A couple weeks ago I sat Indian style on my grandparents bedroom floor. They both ended their pilgrim journeys this winter. Reaching the gates of “the city who’s builder and maker is God” a mere 60 days or so apart. I miss them so much.
My aunts have put all the linens in their bedroom so there I sit going through them. All of the kids are outside or down stairs, it’s just Blue eyes and me. Suddenly I want to let my heart miss them, there in the dusty quiet. I think how I will never again see them on this earth. I think of how this house has always been a place of belonging for me so far away from my own parents. I remember how through lots of happy times and some very hard times it was here that I could find solace. Whenever we left from a visit with my Grandparents we always felt ministered to and encouraged. I am so thankful that I have had the privilege of living close by them through out my married life. I have seen the fruition of lifelong love and faithfulness. What a wonderful thing for Blue eyes and me to strive for!
My Grandma had so many pretty things to make her house a home. Such a homemaker. Has homemaking become a lost art? I feel inspired to embrace that womanly desire to live in beauty. Table clothes and runners, rugs, bed skirts and doilies, ruffly aprons. Handmade finishing touches.
My little daughter calls this Grandma “the little grandma who lives in the woods” and now she adds, “she went to live in heaven now” . My Grandparents were both second generation Americans. Their parents immigrated here from Finland. My Grandma was very fluent in the Finnish language. They visited Scandinavia and had many friends there.
Just the week prior at our Keepers of the Faith Homeschool Group meeting we decided to take a few months and teach some geography and world culture through ethnic cooking. Each of the five families would choose a region or country and organize and host a cultural dinner.
Of course we had to choose Scandinavia! I was so excited to come away from my Grandparents house with several Scandinavian table linens, some with labels pinned on them saying which friend in Sweden had made them, a Finnish cookbook, and a few pieces of Scandinavian glassware.
That’s one of the things I love about educating our kids at home, I can check out a dozen books about Scandinavia and get really engrossed in them, read them aloud with the kids and in my bed at night and not feel too nerdy! Because, you know, it’s for school!
It was really cool though because I didn’t even realize how deep those roots are woven into my life! So many things I read I thought,”Wow! That’s where that came from!” Blue eyes and I want to travel somewhere after our kids are grown up, no big hurry, we’ve got all the time there is. We’ve thought of South America, then Italy but now……..the Scandinavian countries are calling my name. (I think Blue eyes is just along for the ride, so he doesn’t mind. Well, within reason. Preferably no half naked natives running around.)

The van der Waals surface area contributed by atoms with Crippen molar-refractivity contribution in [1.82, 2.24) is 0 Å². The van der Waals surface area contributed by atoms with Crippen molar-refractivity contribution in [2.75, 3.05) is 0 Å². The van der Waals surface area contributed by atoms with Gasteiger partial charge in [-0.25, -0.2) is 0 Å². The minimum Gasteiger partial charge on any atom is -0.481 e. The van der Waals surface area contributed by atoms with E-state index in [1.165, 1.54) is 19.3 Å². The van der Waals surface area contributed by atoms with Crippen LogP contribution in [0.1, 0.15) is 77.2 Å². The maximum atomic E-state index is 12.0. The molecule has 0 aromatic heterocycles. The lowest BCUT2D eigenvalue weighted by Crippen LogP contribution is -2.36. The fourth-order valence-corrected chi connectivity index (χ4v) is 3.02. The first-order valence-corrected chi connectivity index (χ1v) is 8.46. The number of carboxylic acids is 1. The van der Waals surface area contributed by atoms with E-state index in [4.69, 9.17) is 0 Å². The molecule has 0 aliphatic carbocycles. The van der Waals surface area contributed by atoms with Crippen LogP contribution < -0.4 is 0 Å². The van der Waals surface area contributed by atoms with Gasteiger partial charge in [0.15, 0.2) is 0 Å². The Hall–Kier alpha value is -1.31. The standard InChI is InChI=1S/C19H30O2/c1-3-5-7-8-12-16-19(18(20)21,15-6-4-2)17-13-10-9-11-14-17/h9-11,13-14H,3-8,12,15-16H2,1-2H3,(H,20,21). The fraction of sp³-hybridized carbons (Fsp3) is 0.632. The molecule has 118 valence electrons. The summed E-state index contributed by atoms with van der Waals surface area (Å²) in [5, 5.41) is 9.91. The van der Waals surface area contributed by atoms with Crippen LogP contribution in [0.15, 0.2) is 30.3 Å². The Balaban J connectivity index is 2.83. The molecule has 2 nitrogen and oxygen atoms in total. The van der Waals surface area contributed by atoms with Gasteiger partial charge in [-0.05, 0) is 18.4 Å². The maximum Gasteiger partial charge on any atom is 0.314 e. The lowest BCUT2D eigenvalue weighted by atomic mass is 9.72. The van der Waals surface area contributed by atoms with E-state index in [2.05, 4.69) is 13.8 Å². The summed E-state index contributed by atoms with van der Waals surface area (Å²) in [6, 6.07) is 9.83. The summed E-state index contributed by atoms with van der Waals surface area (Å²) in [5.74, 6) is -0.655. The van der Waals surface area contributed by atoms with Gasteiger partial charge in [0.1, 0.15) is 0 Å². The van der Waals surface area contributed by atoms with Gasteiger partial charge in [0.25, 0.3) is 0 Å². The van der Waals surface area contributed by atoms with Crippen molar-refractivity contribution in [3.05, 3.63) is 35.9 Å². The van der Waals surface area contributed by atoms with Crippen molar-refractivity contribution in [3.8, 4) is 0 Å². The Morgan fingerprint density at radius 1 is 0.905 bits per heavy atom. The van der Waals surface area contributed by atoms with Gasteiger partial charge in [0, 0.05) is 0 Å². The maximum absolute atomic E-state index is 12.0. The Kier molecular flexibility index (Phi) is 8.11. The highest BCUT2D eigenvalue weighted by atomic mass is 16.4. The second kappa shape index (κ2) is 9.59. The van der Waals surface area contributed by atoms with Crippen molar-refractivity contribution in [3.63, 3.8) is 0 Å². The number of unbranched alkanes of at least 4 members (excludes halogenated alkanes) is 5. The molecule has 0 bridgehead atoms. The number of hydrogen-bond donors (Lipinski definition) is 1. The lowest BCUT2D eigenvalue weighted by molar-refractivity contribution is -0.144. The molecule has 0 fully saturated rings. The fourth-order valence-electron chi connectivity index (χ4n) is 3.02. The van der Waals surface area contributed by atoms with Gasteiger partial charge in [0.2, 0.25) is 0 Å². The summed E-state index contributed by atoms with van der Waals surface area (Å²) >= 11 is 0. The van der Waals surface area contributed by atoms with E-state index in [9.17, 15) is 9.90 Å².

So on a Tuesday afternoon all the families come over, about 25 kids plus babies and mamas. I show them that the Scandinavian countries are at the same latitude as Alaska. Put a finger on Alaska and exactly opposite on the globe lies Scandinavia. I show them that Norway is shaped like a spoon. We talk about the fjords and the hungry, fierce Norse men who sailed down the European coast in open boats. We talk about Eric the Red and his son Leif the Lucky who bravely followed the stepping stones to North America long before Christopher Columbus’s time.
We talk about the Jews being smuggled across the Baltic Sea to Sweden under piles of fish during the second world war. We can almost feel the jubilation of staying up all night long in the land of the midnight sun after the long dark night of winter is passed. Image going to visit your friend at midnight and going for a swim at 3 am with the sun shining brightly? We learn about the funny sheep on the Danish islands who shed their own coats and eat seaweed. We talk about the saunas I took at the neighbors when I was a girl. I tell them about my Grandparents sauna in the woods.
Then we break into groups and start preparing for our Smorgasbord meal. (Just ask one of the kids where that word came from;) We’ve got a brave mom helping the boys make over 100 Swedish meatballs, Kottbullar. The little ones five and under are busy in another area making no bake choclad bullar, chocolate balls. (We make these a lot because they are easy, yummy and gluten free.) I think those guys ate half the dough. Meredith lost her shirt somewhere along the way so in all the pictures she is bare back and chocolaty! Another group makes frukt suppe (fruit soup). Yummy! It smells delicious with the cinnamon sticks and all. Some of the older girls are writing a menu and making other decorations in the front yard.
All day Friday we are busy. My girls want to set the house up like a Kafe Hus, and so we do. We get creative with seating and tables and make enough seating for everyone to sit together. Except the boys, who want to sit on the deck.
Some of the older girls are dropped off early to help. We make potato salad, cucumber salad, smorbord, rice pudding, and nisu. The kids are excited and pretty much do all the work. My girls want to wear the head scarves and aprons they took home from “little Grandma’s” house.
Finally our smorgasbord is ready and we go out front to wait for our guests to arrive. Since our new character trait is servant-hood, the older kids want to serve their parents. Lucky for us my oldest sister is visiting from North Carolina so she joins us with her little grandson. We also get two sweet baby goats for the evening.
After everyone is here Blue eyes reads The Word and leads us in prayer, and we enjoy our feast! Everything is very “gud”. We eat it all. The fellowship is wonderful, our house is full of laughter and children and food. What more could we ask for? Surely the Lord is good, good, good!